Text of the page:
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In ancient geography, especially in Roman sources, Dacia was the land in East-Central Europe inhabited by the Dacians. Ancient Greeks called the same people "Getae". This region had in the middle the Carpathian Mountainsmarker and was bounded approximately by the Danube (then known as Istros) or sometimes by the Balkan Mountainsmarker (then known as Hemus) to the south (Dobruja, a region south of the Danube, was a core area where the Getae lived and interacted with the Ancient Greeks), Black Seamarker (then known as Pontus Euxinus) and Dniestermarker (then known as Tyras) to the east (but several Dacian settlements are recorded in part of area between Dniester and Southern Bugmarker), and Tisza (then known as Tisia) to the west (but at times included areas between Tisza and middle Danube). It thus corresponds to modern countries of Romaniamarker and Moldovamarker, as well as smaller parts of Bulgariamarker, Serbiamarker, Hungarymarker, and Ukrainemarker.

Dacians, or Getae, were North Thracian. Dacian tribes had both peaceful and military encounters with other neighboring tribes, such as Celts, Ancient Germanics, Sarmatians, and Scythians, but were most influenced by the Ancient Greeks and Romans. The latter eventually conquered, and linguistically and culturally assimilated the Dacians. A Dacian Kingdom of variable size existed between 82 B.C. until the Roman conquest in 106 A.D. The capital of Dacia, Sarmizegetusa, located in modern Romania, was destroyed by the Romans, but its name was added to that of the new city (Ulpia Traiana Sarmizegetusa) built by the latter to serve as the capital of the Roman province of Dacia.

Name

The Dacians, situated north of the lower Danube in the area of the Carpathiansmarker and Transylvania, are the earliest named people from the present territory of Romania. They are first mentioned in the writings of Herodotus (Histories) and Thucydides (Peloponnesian Wars).Later the Dacians were mentioned in the Roman documents, and also under the name Geta (plural Getae) in Greek writings. Strabo tells that the original name of the Dacians was "daoi", which could be explained with a possible Phrygian cognate "daos", meaning "wolf". This assumption is enforced by the fact that the Dacian standard, the Dacian Draco, had a wolf head. The late Roman map Tabula Peutingeriana indicates them as Dagae and Gaete.

Much later, in the Late Middle Ages, the Roman Catholic Church used on a few occasions the term Dacia to denote Scandinavia or Jutland, and refer to several royalty from northern Europe as "of Dacia". As the term did not catch and was disused soon after its (re)introduction, normally there is no confusion with the usage of the original.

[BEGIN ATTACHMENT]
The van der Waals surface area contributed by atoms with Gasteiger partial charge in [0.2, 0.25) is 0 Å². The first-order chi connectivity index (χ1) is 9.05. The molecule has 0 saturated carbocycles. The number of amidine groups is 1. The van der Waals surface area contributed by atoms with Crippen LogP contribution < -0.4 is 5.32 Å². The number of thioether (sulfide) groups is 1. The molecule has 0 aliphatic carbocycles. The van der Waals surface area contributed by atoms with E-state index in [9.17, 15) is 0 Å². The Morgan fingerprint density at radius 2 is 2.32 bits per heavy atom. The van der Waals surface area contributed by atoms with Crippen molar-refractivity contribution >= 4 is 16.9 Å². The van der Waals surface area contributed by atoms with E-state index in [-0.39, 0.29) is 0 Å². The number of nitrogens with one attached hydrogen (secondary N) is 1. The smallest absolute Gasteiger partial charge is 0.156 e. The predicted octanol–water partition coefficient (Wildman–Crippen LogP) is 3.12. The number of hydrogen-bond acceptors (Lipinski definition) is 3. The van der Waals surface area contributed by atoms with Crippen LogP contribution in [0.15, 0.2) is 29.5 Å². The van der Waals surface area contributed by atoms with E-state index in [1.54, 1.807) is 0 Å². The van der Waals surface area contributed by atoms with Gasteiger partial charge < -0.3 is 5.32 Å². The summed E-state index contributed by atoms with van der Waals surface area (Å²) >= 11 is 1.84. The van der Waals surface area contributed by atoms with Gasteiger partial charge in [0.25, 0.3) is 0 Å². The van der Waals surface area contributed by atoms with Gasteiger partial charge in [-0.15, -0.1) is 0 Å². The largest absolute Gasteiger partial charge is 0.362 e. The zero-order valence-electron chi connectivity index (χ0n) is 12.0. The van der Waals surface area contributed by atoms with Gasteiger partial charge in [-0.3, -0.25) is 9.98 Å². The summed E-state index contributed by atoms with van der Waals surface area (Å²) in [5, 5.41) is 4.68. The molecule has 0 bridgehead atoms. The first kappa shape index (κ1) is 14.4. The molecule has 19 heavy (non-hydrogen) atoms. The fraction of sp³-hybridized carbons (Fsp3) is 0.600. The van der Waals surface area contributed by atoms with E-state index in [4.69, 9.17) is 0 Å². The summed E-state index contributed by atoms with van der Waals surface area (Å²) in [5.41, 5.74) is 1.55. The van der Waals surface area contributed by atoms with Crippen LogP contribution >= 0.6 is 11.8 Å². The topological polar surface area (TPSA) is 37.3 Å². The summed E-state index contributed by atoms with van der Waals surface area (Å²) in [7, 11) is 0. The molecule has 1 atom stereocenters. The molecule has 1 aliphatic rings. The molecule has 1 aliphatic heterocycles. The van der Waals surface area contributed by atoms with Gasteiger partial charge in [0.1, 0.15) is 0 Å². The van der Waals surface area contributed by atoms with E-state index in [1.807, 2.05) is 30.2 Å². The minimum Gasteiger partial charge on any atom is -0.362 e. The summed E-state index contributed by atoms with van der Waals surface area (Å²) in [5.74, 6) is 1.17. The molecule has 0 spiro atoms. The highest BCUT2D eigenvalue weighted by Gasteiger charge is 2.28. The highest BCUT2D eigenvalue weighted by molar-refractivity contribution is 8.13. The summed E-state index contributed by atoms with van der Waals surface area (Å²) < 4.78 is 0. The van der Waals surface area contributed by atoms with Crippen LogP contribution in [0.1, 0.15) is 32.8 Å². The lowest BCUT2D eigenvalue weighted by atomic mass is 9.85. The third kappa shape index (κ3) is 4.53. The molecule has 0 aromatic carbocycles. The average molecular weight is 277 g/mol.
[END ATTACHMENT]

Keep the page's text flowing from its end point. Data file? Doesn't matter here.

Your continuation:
Geography



Towards the west Dacia may originally have extended as far as the Danube, where it runs from north to south at Waitzenmarker (Vác). In the 1st century B.C., at the time of the first Dacian King Burebista, Julius Caesar in his De Bello Gallico (book 6) speaks of the Hercynian forest extending along the Danube to the territory of the Dacians. In the 2nd century A.D., after the Roman conquest, Ptolemy puts the eastern boundary of Dacia Trajana (the Roman provice) as far east as the Hierasus (Siretmarker) river, in modern Romaniamarker. Roman rule extended to almost all Dacian area; it however did not extend to what later became known as Maramureş, to the parts of the later Principality of Moldavia east of the Siret and north of the Upper Trajan Wall, as well as to areas in modern Ukraine, except the Black Sea shore.

The extent and location of the geographical entity Dacia varied in its three distinct historical periods (see History, below);



Culture



According to archaeological findings, the cradle of the Dacian culture is considered to be north of the Danube towards the Carpathian mountains, in the modern-day historical Romanian province of Muntenia. It is identified as an evolution of the Iron Age Basarabi culture.

The Dacian gold bracelets depict the cultural and aesthetic sense of the Dacians. They were made from a gold ore mixed with very small quantity of silver using techniques that are considered by archaeologists technologically very advanced for that period of time.

Religion

According to Herodotus History (book 4) account of the story of Zalmoxis (or Zamolxis), the Getae (speaking the same language as the Dacians, according to Strabo) believed in the immortality of the soul, and regarded death as merely a change of country. Their chief priest held a prominent position as the representative of the supreme deity, Zalmoxis. The chief priest was also the king's chief adviser. The Goth Jordanes in his Getica (The origin and deeds of the Goths), gives an account of Dicineus (Deceneus), the highest priest of King Buruista (Burebista), and considered Dacians a nation related to the Goths.

Besides Zalmoxis, the Dacians believed in other deities such as Gebeleizis and Bendis. Dacian religion and mythology was very elaborate.

Society

Comati
Dacians were divided into two classes: the aristocracy (tarabostes) and the common people (comati). The aristocracy alone had the right to cover their heads and wore a felt hat (hence pileati, their Latin name). The second class, who comprised the rank and file of the army, the peasants and artisans, might have been called capillati (in Latin). Their appearance and clothing can be seen on Trajan's Columnmarker.